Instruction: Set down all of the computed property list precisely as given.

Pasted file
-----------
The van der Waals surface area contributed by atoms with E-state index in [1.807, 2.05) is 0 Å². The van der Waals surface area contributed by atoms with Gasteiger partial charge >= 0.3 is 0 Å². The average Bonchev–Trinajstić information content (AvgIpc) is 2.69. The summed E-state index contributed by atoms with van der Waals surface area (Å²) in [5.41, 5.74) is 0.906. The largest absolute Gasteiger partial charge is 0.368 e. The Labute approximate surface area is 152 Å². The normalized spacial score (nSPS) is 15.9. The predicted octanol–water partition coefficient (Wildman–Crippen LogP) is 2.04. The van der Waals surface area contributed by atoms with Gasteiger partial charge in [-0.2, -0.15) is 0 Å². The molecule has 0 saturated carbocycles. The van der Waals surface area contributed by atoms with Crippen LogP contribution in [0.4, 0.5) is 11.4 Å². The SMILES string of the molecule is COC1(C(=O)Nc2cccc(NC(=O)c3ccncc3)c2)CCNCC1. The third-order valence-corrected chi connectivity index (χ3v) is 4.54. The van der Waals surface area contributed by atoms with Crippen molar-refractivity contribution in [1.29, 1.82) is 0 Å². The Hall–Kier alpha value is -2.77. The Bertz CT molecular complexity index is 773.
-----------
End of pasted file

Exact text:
The van der Waals surface area contributed by atoms with E-state index in [1.807, 2.05) is 0 Å². The van der Waals surface area contributed by atoms with Gasteiger partial charge >= 0.3 is 0 Å². The average Bonchev–Trinajstić information content (AvgIpc) is 2.69. The summed E-state index contributed by atoms with van der Waals surface area (Å²) in [5.41, 5.74) is 0.906. The largest absolute Gasteiger partial charge is 0.368 e. The Labute approximate surface area is 152 Å². The normalized spacial score (nSPS) is 15.9. The predicted octanol–water partition coefficient (Wildman–Crippen LogP) is 2.04. The van der Waals surface area contributed by atoms with Gasteiger partial charge in [-0.2, -0.15) is 0 Å². The molecule has 0 saturated carbocycles. The van der Waals surface area contributed by atoms with Crippen LogP contribution in [0.4, 0.5) is 11.4 Å². The SMILES string of the molecule is COC1(C(=O)Nc2cccc(NC(=O)c3ccncc3)c2)CCNCC1. The third-order valence-corrected chi connectivity index (χ3v) is 4.54. The van der Waals surface area contributed by atoms with Crippen molar-refractivity contribution in [1.29, 1.82) is 0 Å². The Hall–Kier alpha value is -2.77. The Bertz CT molecular complexity index is 773.